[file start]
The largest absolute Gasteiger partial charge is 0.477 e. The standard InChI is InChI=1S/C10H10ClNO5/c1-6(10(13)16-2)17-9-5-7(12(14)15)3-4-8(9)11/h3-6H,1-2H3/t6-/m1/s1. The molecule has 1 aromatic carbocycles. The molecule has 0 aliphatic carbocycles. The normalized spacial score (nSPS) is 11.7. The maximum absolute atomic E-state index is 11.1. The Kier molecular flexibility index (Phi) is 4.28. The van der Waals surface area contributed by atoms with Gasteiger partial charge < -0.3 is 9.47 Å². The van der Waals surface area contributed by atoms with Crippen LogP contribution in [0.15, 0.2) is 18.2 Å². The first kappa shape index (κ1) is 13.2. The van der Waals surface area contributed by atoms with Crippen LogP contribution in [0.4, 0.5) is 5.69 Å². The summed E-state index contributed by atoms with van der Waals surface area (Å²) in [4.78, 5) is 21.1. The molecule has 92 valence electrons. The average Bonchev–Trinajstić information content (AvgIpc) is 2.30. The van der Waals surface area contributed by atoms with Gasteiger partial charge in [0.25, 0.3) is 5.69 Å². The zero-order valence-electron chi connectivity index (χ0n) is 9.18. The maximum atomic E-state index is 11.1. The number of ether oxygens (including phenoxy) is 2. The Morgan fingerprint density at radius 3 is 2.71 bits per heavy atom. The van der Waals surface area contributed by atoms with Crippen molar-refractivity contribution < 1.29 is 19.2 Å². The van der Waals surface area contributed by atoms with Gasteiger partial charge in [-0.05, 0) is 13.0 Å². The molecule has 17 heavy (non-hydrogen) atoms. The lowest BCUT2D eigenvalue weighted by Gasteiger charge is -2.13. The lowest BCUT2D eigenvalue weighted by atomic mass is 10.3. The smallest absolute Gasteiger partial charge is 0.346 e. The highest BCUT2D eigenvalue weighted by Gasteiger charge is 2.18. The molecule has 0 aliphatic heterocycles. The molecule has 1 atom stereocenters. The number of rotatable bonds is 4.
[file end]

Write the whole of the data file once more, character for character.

The largest absolute Gasteiger partial charge is 0.477 e. The standard InChI is InChI=1S/C10H10ClNO5/c1-6(10(13)16-2)17-9-5-7(12(14)15)3-4-8(9)11/h3-6H,1-2H3/t6-/m1/s1. The molecule has 1 aromatic carbocycles. The molecule has 0 aliphatic carbocycles. The normalized spacial score (nSPS) is 11.7. The maximum absolute atomic E-state index is 11.1. The Kier molecular flexibility index (Phi) is 4.28. The van der Waals surface area contributed by atoms with Gasteiger partial charge < -0.3 is 9.47 Å². The van der Waals surface area contributed by atoms with Crippen LogP contribution in [0.15, 0.2) is 18.2 Å². The first kappa shape index (κ1) is 13.2. The van der Waals surface area contributed by atoms with Crippen LogP contribution in [0.4, 0.5) is 5.69 Å². The summed E-state index contributed by atoms with van der Waals surface area (Å²) in [4.78, 5) is 21.1. The molecule has 92 valence electrons. The average Bonchev–Trinajstić information content (AvgIpc) is 2.30. The van der Waals surface area contributed by atoms with Gasteiger partial charge in [0.25, 0.3) is 5.69 Å². The zero-order valence-electron chi connectivity index (χ0n) is 9.18. The maximum atomic E-state index is 11.1. The number of ether oxygens (including phenoxy) is 2. The Morgan fingerprint density at radius 3 is 2.71 bits per heavy atom. The van der Waals surface area contributed by atoms with Crippen molar-refractivity contribution < 1.29 is 19.2 Å². The van der Waals surface area contributed by atoms with Gasteiger partial charge in [-0.05, 0) is 13.0 Å². The molecule has 17 heavy (non-hydrogen) atoms. The lowest BCUT2D eigenvalue weighted by Gasteiger charge is -2.13. The lowest BCUT2D eigenvalue weighted by atomic mass is 10.3. The smallest absolute Gasteiger partial charge is 0.346 e. The highest BCUT2D eigenvalue weighted by Gasteiger charge is 2.18. The molecule has 0 aliphatic heterocycles. The molecule has 1 atom stereocenters. The number of rotatable bonds is 4.